It was her outlook.

Her determination, her resourcefulness, her stubbornness – and her belief that obstacles were there to provide an entertaining challenge for her to overcome.

That’s what made her extraordinary.

Not her degrees, or her pedigree, or her family, or her money.

Her heart.

And guess what? You’ve got heart, too.

What if you saw road blocks before you as encouragement to take a different, less-traveled-and-probably-more-difficult-but-also-more-interesting path?

Because you can do that, you know.

What if you saw the obstacles before you as opportunities to show yourself what you’re capable of? As the chance to accept the challenge to do something amazing. Something brave. Something courageous.

Something, as Elsie said, “so absolutely mad that it must be thoroughly sane.” 

And yes, of course – we don’t all have the kinds of challenges Elsie faced to test ourselves against. But that doesn’t make our challenges any less important.

How to fit everything into your busy life is an obstacle.

Being told you’re too young, too old, too experienced or not experienced enough – all are obstacles.

Being told that there’s no way to win this red district, or to find a candidate for that one, to raise money for this cause, or to get enough votes for that one.

All of them, obstacles.

It’s what you choose to do when you’re standing in front of those obstacles that matters.

So, friend.

How can you unleash your inner Elsie? What obstacle can you set her loose to tackle?

How can you let her show you what you’re really made of?

But more importantly – will you let her show you?

I sure hope so.

Because you’re made of more than you think you are.

Let’s get to work.

Actions for the week of March 4, 2019

Tuesday: Hands Off SNAP. For Real, This Time.

After failing to take SNAP (Supplemental Nutrition Assistance Program) benefits away from 750k people through legislation, the Trump administration is trying to do the same thing by administrative regulation. (That approach – using executive powers as an end-run around Congressional approval of his policies – kindof rhymes with declaring a national emergency, doesn’t it?)

You might remember that we’ve discussed adding work requirements to SNAP benefits before. It’s just a bad idea.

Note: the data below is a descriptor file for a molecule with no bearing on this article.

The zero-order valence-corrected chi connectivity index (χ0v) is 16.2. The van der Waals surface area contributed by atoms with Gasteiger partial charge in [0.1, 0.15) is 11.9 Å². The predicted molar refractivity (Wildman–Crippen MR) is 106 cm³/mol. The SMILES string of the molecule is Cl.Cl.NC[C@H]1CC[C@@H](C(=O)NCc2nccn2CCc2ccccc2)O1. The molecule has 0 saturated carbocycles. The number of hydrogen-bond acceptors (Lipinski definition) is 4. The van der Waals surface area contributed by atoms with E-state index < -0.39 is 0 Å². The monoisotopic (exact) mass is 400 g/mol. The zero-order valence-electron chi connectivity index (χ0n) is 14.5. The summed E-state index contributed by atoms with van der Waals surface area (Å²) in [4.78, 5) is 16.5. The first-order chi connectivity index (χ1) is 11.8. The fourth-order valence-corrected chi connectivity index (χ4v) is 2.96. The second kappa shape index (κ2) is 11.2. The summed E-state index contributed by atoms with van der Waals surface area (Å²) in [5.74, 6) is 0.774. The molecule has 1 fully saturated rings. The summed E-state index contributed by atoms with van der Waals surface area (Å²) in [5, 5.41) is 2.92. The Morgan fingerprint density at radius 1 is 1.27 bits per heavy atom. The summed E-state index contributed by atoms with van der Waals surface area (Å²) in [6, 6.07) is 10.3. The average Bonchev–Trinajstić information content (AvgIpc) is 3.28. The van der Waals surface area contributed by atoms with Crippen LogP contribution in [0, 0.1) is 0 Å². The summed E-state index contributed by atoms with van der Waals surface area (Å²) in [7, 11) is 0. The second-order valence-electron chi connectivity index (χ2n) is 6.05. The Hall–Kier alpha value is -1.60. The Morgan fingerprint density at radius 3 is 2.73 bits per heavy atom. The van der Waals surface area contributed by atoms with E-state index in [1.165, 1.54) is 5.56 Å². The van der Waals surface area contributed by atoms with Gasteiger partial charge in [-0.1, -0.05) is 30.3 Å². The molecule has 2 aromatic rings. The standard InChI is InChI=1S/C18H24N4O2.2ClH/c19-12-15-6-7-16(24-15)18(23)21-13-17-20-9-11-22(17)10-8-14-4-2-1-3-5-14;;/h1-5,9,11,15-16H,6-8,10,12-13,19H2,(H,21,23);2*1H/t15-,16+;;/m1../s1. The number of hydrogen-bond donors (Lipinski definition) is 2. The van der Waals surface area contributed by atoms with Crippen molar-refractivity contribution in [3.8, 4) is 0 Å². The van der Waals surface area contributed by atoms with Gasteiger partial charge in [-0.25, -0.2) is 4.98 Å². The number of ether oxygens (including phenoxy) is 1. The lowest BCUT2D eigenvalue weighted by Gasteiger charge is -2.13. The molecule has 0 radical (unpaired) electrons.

First off, the majority of people who can work (non-disabled, working-age) who obtain SNAP don’t stop working.

Second, fraud and waste just aren’t a problem with SNAP. Back in 1993, the “trafficking” rate was 4 cents on the dollar – now, due to increased oversight, it’s 1 cent. (Source? The USDA.) And “95% of all federal dollars spent on the program goes directly to benefits.”

Third, contrary to the GOP talking points, there’s little evidence that work requirements actually lift people out of poverty.

So really, this whole regulation is about reinforcing talking points … and being mean.

Democrats have already vowed opposition (Democratic Michigan Senator Debbie Stabenow heads up the Ag committee, and has been a vocal opponent) – but the best way to keep this rule from taking effect is to actually lobby against it!

What’s great is that you can lobby against the rule by commenting online at regulations.gov. The Government has to consider all unique comments – so please personalize your comments and don’t just cut and paste what someone else has already said. So, I’m sad to say that I can’t give you a script, lest our comments all be batched and sorted together. You can riff off of the points I’ve made above, but speak from the heart, and think of the hungry folks you’re helping!

Comment by clicking HERE.

Wednesday: Write A Letter to Support Gun Reform

March for Our Lives-DC is taking on a super interesting project – encouraging people like you and me to write letters to our Senators to support S. 42 / H.R.8, the universal background checks bill that passed the House on 2/27.

If you send your handwritten letter to March for Our Lives-DC (March For Our Lives GW, 800 21st Street, NW, Suite 505, Washington, DC 20052) they will deliver them by hand on March 25 when they will go to Congress to lobby for change.